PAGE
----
Schools in the U.S. resumed in-person learning last year, but enrollment in public schools across the country has failed to recover to pre-pandemic levels and, in some cases, continued to drop.
About 1.2 million students have left public schools in the U.S. since the beginning of the COVID-19 pandemic in 2020, according to a recent national survey. Schools in the nation’s urban centers––like Los Angeles, New York City, and Chicago––have been particularly affected. In Los Angeles, enrollment in non-charter public schools decreased by almost 50,000 between the 2019-2020 school year and the 2021-2022 school year, according to the California Department of Education. Boston Public Schools enrollment has dropped by about 8.5% since October 2019, accounting for a decrease of about 4,300 students.
In the U.S., declining enrollments have concrete impacts on public schools, since enrollment is directly tied to per-student aid from state and federal governments. Low enrollment also impacts school budgets and long-term facilities plans. As a result, school districts across the country have had to make tough decisions, slashing budgets, laying off teachers and administrative staff, or even closing schools. That’s on top of dealing with a rapidly expanding achievement gap, especially for students of color.
But could the precipitous drop in public school enrollment potentially be a good thing for some students?
Although plummeting enrollment numbers impact public school districts in concrete ways, Wendi Williams, dean of the School of Education at Mills College, says it could be. There are proven advantages to smaller classroom sizes, she said, including a greater sense of connection and community. Mills College is set to merge with Northeastern University in July.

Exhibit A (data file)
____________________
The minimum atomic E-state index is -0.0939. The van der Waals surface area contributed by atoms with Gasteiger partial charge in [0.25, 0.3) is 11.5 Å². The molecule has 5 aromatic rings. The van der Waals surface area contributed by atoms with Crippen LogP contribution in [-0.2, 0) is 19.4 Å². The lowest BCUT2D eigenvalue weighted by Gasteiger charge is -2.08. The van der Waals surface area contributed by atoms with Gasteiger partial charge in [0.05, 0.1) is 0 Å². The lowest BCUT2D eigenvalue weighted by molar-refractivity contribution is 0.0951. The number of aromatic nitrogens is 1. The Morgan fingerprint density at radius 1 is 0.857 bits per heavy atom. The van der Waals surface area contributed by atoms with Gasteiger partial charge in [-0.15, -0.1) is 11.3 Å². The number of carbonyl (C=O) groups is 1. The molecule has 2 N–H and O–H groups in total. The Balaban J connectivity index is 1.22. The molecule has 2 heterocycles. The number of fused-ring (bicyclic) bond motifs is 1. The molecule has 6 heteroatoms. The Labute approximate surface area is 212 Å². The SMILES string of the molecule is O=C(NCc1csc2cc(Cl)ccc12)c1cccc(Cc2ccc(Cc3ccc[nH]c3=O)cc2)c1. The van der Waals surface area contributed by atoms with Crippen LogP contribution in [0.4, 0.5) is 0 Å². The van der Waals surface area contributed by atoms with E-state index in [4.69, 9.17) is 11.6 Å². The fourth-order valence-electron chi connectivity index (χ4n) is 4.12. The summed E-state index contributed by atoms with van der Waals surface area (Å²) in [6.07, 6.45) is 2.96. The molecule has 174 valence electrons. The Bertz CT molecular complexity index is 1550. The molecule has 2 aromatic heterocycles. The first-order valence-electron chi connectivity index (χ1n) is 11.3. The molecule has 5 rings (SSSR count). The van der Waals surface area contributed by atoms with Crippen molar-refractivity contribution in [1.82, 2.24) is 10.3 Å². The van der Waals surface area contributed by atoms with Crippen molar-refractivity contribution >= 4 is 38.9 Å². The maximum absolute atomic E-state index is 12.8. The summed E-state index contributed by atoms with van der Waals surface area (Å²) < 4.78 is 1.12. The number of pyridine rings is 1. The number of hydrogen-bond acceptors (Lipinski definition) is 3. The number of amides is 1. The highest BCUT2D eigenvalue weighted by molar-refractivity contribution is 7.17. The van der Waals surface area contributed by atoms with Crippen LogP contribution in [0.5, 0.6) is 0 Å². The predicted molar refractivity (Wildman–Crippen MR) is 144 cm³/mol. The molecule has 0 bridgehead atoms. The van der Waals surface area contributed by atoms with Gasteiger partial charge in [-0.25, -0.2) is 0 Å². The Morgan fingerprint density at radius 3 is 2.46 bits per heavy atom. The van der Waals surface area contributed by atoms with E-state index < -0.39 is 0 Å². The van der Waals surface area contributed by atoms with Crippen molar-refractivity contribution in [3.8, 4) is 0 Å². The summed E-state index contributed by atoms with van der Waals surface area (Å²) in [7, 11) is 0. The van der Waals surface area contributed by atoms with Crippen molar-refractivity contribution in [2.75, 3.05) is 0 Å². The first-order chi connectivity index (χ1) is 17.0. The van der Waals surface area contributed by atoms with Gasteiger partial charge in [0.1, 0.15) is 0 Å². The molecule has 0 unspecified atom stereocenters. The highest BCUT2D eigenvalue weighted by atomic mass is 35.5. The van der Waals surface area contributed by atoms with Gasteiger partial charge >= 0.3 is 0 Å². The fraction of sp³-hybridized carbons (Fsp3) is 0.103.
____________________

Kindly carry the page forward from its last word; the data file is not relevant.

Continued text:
Williams recalled attending public schools in Southern California during the 1980s and 1990s at a time when class sizes routinely ballooned to more than 30 students in a classroom.
“We’ve had overcrowded classrooms, so what may look like too few students in a classroom may be the right size of the classroom for effective learning and development and community engagement, especially for kiddos who need to ease back into social engagement after the pandemic,” Williams says.
The pandemic is not solely to blame for the nationwide decreases in enrollment. Lower birth and immigration rates had already led to a nationwide downward trend in public school enrollment prior to the pandemic, says Williams. However, the pandemic has exacerbated the situation.
In Boston, public school enrollment had been steadily declining since 2015, but the pandemic precipitated a rapid drop. This year alone, the student body dropped by 4%.
According to Williams, there are several possible explanations for the drop-off. Frustrated by the shift to remote instruction and mask mandates in schools, some parents pulled their children out of public schools and sent them to private schools. Private schools initially experienced decreased enrollment during the pandemic––a 6.4% decrease between the 2019-2020 and 2020-2021 school years, according to the National Association of Independent Schools. However, the National Catholic Educational Association reported a 3.8% enrollment increase in 2021-2022, the first increase in two decades.